Daylight Saving Time 2014 - FOX 32 News Chicago

Daylight Savings Time Begins

Daylight Saving Time 2014

Posted: Updated:
Daylight Savings Time Daylight Savings Time
NEW YORK (MYFOXNY) -

Daylight Saving Time began Sunday, March 9, 2014, and ends on Sunday November 2, 2014.

Daylight Saving Time (sometimes called Daylight Savings Time) begins at 2 a.m. This means the daylight will begin later in the morning since  clocks spring forward and the sun will set later in the day.

With modern technology, people have to worry about it less, with most phones auto-setting themselves to sync with the time change and computers also updating automatically.

However, it still can be confusing. Most people remember the trick to clock changing by the old quote of "spring forward, fall backward," which reminds us to set the clocks forward for Daylight Saving Time in the spring and backward for Standard Time but more than 10 percent of people in the United States turn their clocks in the wrong direction.

Those results come from a Rasmussen Reports survey of 1,000 adults.

Another finding from the survey showed that 27 percent of the respondents had arrived late or early somewhere because they didn't change their clocks at the start or end of DST.

And less than half of the people surveyed felt like Daylight Saving Time was worth the hassle of changing clocks.

So What is Daylight Saving Time? Its origins go back to Benjamin Franklin. He supposedly came up with the idea of Daylight Saving Time as a way of allowing people to use daylight more effectively. Yet, it was not put into practice across most of the United States until 1967.

The point of setting the clocks back is to give an extra hour of daylight in the afternoon, while having an hour less of daylight in the morning. The goal is to conserve energy with more daylight during the hours where most people are active, although some studies have found little energy savings.

Info Please reports that Daylight Saving Time has gone through changes and updates over the years.

New Daylight Saving Time

Beginning in 2007, Daylight Savings Time was expanded. Americans now observe Daylight Savings Time from the second Sunday of March until the first Sunday of November.

If you live in Arizona, Hawaii, American Samoa, Guam, Puerto Rico and the U.S. Virgin Islands, those areas don't observe daylight time.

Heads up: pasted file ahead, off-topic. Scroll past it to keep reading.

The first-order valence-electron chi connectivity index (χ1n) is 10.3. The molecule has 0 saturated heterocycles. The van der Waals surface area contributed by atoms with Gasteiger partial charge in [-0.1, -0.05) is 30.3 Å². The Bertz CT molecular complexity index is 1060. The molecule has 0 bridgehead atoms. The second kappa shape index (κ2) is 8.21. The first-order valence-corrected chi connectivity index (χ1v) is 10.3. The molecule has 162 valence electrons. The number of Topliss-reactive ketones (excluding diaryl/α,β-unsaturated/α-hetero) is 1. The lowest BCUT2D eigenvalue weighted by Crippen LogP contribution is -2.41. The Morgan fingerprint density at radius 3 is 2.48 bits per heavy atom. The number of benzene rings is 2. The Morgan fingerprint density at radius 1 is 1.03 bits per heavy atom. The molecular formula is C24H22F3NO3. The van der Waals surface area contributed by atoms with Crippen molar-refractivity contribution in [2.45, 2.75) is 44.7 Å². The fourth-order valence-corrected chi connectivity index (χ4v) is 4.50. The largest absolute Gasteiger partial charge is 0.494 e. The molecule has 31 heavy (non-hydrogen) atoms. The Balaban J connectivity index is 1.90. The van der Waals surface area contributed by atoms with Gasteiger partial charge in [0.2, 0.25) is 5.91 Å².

Other countries observe this time change as well, though many Americans mistakenly think of it as a uniquely U.S. practice. TimeandDate.com reported that there are different countries around the world that observe Daylight Savings Time. Among them are Albania, Greece, Fiji, Egypt, Denmark, and Bulgaria.

Fire departments use the date as a reminder for consumers to check the batteries in their smoke and carbon monoxide detectors.

  • Local NewsLocal NewsMore>>

  • Notes with swastikas and 'Uber' found in Brooklyn

    Notes with swastikas and 'Uber' found in Brooklyn

    Tuesday, September 16 2014 10:05 PM EDT2014-09-17 02:05:20 GMT
    The NYPD Hate Crimes Task Force is working to track down whoever posted dozens of stickers and fliers with swastikas and the word "Uber" in Brooklyn. The stickers and flyers filled with images of hate were placed outside a Jewish boys' school on Bedford Avenue in Brooklyn. A Shomrim safety patrol spotted the stickers on the sidewalk and in the gutters, police said.
    The NYPD Hate Crimes Task Force is working to track down whoever posted dozens of stickers and fliers with swastikas and the word "Uber" in Brooklyn. The stickers and flyers filled with images of hate were placed outside a Jewish boys' school on Bedford Avenue in Brooklyn. A Shomrim safety patrol spotted the stickers on the sidewalk and in the gutters, police said.
  • Bratton: Islamic State group threat expanding

    Bratton: Islamic State group threat expanding

    Tuesday, September 16 2014 8:43 PM EDT2014-09-17 00:43:17 GMT
    New York City has entered a "new era" of potential terror threats as hostilities between the United States and extremists from the Islamic State group intensify, Police Commissioner William Bratton said Tuesday. Bratton told reporters that there is no current information pointing to a specific threat against the city.
    New York City has entered a "new era" of potential terror threats as hostilities between the United States and extremists from the Islamic State group intensify, Police Commissioner William Bratton said Tuesday. Bratton told reporters that there is no current information pointing to a specific threat against the city.
  • High-fiving strangers in NYC

    High-fiving strangers in NYC

    Tuesday, September 16 2014 6:01 PM EDT2014-09-16 22:01:29 GMT
    Looking for a taxi cab is a common sight in the city. For some people, an outstretched arm is usually the sign for hailing a cab. A few other folks see it as something else.Meet Meir Kalmanson. He sees a hand in the air as an opportunity to lighten up a person's serious or frantic state. Meir decided to high-five his way down Fifth Avenue. The video of his rebellion of social norms has gone viral.
    Looking for a taxi cab is a common sight in the city. For some people, an outstretched arm is usually the sign for hailing a cab. A few other folks see it as something else.Meet Meir Kalmanson. He sees a hand in the air as an opportunity to lighten up a person's serious or frantic state. Meir decided to high-five his way down Fifth Avenue. The video of his rebellion of social norms has gone viral.
Powered by WorldNow

205 N. Michigan Avenue
Ground Floor
Chicago, IL 60601
Station Operator: (312) 565-5532
Newsroom: (312)565-5533

Didn't find what you were looking for?
All content © Copyright 2000 - 2014 Fox Television Stations, Inc. and Worldnow. All Rights Reserved.
Privacy Policy | New Terms of Service What's new | Ad Choices